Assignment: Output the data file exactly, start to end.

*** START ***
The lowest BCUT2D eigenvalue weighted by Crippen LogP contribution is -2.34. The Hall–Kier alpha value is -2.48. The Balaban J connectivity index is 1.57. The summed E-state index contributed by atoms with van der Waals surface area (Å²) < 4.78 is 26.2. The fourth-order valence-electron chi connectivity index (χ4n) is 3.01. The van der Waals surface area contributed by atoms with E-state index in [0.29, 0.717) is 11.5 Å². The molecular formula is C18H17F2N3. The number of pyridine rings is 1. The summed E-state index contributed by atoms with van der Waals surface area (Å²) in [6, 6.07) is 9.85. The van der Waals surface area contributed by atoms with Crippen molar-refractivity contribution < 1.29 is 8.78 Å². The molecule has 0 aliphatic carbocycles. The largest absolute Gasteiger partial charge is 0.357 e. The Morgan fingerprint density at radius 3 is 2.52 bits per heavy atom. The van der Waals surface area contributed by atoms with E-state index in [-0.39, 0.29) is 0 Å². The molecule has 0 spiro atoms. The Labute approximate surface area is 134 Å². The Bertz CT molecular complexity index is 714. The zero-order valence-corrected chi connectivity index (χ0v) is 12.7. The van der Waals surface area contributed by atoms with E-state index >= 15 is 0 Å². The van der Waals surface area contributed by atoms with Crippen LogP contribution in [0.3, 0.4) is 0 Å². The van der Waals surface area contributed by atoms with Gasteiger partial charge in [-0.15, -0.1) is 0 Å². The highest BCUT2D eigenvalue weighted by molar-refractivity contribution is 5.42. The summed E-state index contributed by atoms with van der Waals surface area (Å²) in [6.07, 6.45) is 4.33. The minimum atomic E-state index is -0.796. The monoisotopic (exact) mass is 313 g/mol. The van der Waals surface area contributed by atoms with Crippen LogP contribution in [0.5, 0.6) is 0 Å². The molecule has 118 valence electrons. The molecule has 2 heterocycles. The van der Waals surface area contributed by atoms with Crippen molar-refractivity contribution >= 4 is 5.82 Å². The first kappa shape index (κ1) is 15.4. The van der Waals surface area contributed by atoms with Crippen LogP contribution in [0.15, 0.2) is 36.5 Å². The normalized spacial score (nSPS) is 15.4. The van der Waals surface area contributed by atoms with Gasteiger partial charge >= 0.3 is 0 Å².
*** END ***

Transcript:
The lowest BCUT2D eigenvalue weighted by Crippen LogP contribution is -2.34. The Hall–Kier alpha value is -2.48. The Balaban J connectivity index is 1.57. The summed E-state index contributed by atoms with van der Waals surface area (Å²) < 4.78 is 26.2. The fourth-order valence-electron chi connectivity index (χ4n) is 3.01. The van der Waals surface area contributed by atoms with E-state index in [0.29, 0.717) is 11.5 Å². The molecular formula is C18H17F2N3. The number of pyridine rings is 1. The summed E-state index contributed by atoms with van der Waals surface area (Å²) in [6, 6.07) is 9.85. The van der Waals surface area contributed by atoms with Crippen molar-refractivity contribution < 1.29 is 8.78 Å². The molecule has 0 aliphatic carbocycles. The largest absolute Gasteiger partial charge is 0.357 e. The Morgan fingerprint density at radius 3 is 2.52 bits per heavy atom. The van der Waals surface area contributed by atoms with E-state index in [-0.39, 0.29) is 0 Å². The molecule has 0 spiro atoms. The Labute approximate surface area is 134 Å². The Bertz CT molecular complexity index is 714. The zero-order valence-corrected chi connectivity index (χ0v) is 12.7. The van der Waals surface area contributed by atoms with E-state index >= 15 is 0 Å². The van der Waals surface area contributed by atoms with Crippen LogP contribution in [0.3, 0.4) is 0 Å². The van der Waals surface area contributed by atoms with Gasteiger partial charge in [-0.15, -0.1) is 0 Å². The highest BCUT2D eigenvalue weighted by molar-refractivity contribution is 5.42. The summed E-state index contributed by atoms with van der Waals surface area (Å²) in [6.07, 6.45) is 4.33. The minimum atomic E-state index is -0.796. The monoisotopic (exact) mass is 313 g/mol. The van der Waals surface area contributed by atoms with Crippen LogP contribution in [0.5, 0.6) is 0 Å². The molecule has 118 valence electrons. The molecule has 2 heterocycles. The van der Waals surface area contributed by atoms with Crippen molar-refractivity contribution >= 4 is 5.82 Å². The first kappa shape index (κ1) is 15.4. The van der Waals surface area contributed by atoms with Crippen LogP contribution in [0.15, 0.2) is 36.5 Å². The normalized spacial score (nSPS) is 15.4. The van der Waals surface area contributed by atoms with Gasteiger partial charge >= 0.3 is 0 Å².